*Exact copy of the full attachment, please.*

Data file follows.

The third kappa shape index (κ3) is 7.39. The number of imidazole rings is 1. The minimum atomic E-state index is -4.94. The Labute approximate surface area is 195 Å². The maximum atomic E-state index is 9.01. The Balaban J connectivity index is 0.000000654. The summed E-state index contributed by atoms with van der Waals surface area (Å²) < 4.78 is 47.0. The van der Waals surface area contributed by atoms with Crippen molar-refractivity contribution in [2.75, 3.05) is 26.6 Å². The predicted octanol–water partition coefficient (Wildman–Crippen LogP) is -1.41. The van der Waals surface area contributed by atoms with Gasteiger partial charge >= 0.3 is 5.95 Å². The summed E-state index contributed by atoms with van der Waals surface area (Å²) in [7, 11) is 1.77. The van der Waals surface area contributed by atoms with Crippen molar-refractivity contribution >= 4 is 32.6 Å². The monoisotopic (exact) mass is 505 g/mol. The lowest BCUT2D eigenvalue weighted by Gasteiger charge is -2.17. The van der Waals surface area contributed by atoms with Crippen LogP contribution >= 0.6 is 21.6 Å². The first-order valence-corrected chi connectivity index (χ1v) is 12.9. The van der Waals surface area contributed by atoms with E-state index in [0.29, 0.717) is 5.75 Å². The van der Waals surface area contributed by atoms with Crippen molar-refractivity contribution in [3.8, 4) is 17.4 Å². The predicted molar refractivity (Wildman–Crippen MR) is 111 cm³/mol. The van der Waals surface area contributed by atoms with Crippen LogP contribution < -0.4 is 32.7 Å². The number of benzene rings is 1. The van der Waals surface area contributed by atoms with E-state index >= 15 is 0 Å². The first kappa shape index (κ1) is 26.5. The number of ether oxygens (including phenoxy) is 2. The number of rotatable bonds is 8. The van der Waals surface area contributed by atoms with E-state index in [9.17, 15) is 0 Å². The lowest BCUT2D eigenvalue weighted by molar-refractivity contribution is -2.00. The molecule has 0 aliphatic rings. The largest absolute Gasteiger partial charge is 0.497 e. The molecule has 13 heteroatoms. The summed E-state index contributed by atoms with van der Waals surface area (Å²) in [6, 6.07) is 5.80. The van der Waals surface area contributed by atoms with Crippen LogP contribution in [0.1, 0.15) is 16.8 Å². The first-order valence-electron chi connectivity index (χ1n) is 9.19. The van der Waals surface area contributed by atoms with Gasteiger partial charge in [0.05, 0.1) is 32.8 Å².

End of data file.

The third kappa shape index (κ3) is 7.39. The number of imidazole rings is 1. The minimum atomic E-state index is -4.94. The Labute approximate surface area is 195 Å². The maximum atomic E-state index is 9.01. The Balaban J connectivity index is 0.000000654. The summed E-state index contributed by atoms with van der Waals surface area (Å²) < 4.78 is 47.0. The van der Waals surface area contributed by atoms with Crippen molar-refractivity contribution in [2.75, 3.05) is 26.6 Å². The predicted octanol–water partition coefficient (Wildman–Crippen LogP) is -1.41. The van der Waals surface area contributed by atoms with Gasteiger partial charge >= 0.3 is 5.95 Å². The summed E-state index contributed by atoms with van der Waals surface area (Å²) in [7, 11) is 1.77. The van der Waals surface area contributed by atoms with Crippen molar-refractivity contribution >= 4 is 32.6 Å². The monoisotopic (exact) mass is 505 g/mol. The lowest BCUT2D eigenvalue weighted by Gasteiger charge is -2.17. The van der Waals surface area contributed by atoms with Crippen LogP contribution >= 0.6 is 21.6 Å². The first-order valence-corrected chi connectivity index (χ1v) is 12.9. The van der Waals surface area contributed by atoms with E-state index in [0.29, 0.717) is 5.75 Å². The van der Waals surface area contributed by atoms with Crippen molar-refractivity contribution in [3.8, 4) is 17.4 Å². The predicted molar refractivity (Wildman–Crippen MR) is 111 cm³/mol. The van der Waals surface area contributed by atoms with Crippen LogP contribution < -0.4 is 32.7 Å². The number of benzene rings is 1. The van der Waals surface area contributed by atoms with E-state index >= 15 is 0 Å². The first kappa shape index (κ1) is 26.5. The number of ether oxygens (including phenoxy) is 2. The number of rotatable bonds is 8. The van der Waals surface area contributed by atoms with E-state index in [9.17, 15) is 0 Å². The lowest BCUT2D eigenvalue weighted by molar-refractivity contribution is -2.00. The molecule has 0 aliphatic rings. The largest absolute Gasteiger partial charge is 0.497 e. The molecule has 13 heteroatoms. The summed E-state index contributed by atoms with van der Waals surface area (Å²) in [6, 6.07) is 5.80. The van der Waals surface area contributed by atoms with Crippen LogP contribution in [0.1, 0.15) is 16.8 Å². The first-order valence-electron chi connectivity index (χ1n) is 9.19. The van der Waals surface area contributed by atoms with Gasteiger partial charge in [0.05, 0.1) is 32.8 Å².